Gainesville bar and restaurant owner Billy Scheel says valet parking at the corner of SE 1st Street and SE 2nd Avenue has alleviated downtown parking difficulties.

Parking Issues Downtown

Roam towers also work areas Downtown, as do the city’s own parking enforcement officers.

In 2010, 1,359 vehicles were towed from the Downtown area, while more than 12,000 parking citations were issued.

Despite the large number of violations, some say the parking issue Downtown is less about a lack of spots and more about their locations.

The city has an 842-space parking garage west of Main Street and the McGurn Management Company runs a 410-car garage east of Main. Neither, according to a 2009 study by Rich & Associates which conducted research for the city’s Community Redevelopment Agency, is usually full. But that doesn’t matter because most consumers would rather park close to their destinations than in a garage, says Dave Burr, senior planner at Rich & Associates.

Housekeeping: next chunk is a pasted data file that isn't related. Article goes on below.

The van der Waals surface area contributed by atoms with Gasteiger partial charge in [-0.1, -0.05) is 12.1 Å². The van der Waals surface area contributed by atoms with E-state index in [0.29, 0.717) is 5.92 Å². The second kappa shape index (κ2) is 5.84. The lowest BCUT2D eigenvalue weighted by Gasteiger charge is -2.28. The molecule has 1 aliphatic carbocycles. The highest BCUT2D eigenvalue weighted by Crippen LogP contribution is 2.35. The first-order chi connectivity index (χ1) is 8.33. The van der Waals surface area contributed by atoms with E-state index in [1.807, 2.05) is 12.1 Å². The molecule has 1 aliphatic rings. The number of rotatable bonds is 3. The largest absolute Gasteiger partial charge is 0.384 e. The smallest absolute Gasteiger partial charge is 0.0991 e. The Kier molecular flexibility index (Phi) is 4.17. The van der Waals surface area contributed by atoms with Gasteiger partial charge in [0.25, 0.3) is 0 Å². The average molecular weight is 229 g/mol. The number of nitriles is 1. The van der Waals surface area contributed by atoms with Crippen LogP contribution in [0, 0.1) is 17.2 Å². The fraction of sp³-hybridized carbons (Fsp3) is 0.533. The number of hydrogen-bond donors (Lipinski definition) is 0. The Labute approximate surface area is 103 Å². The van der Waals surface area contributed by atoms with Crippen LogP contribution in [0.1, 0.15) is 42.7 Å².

According to Rich & Associates’ findings, only half of the 6,490 available public and private spaces in the 75-block Downtown CRA zone were occupied at peak times. “Downtown parking is perceived to be inadequate because many of the most desirable free spaces are consistently occupied,” the study said.

Who’s in those desirable spots? Often it’s business owners and their employees, charges Trish Everett, who handles the city’s parking enforcement operations.

“I call it the employee shuffle,” she says. “Employees set the alarm in their computers and run out to feed meters or move cars every two hours. Talk about lost productivity!”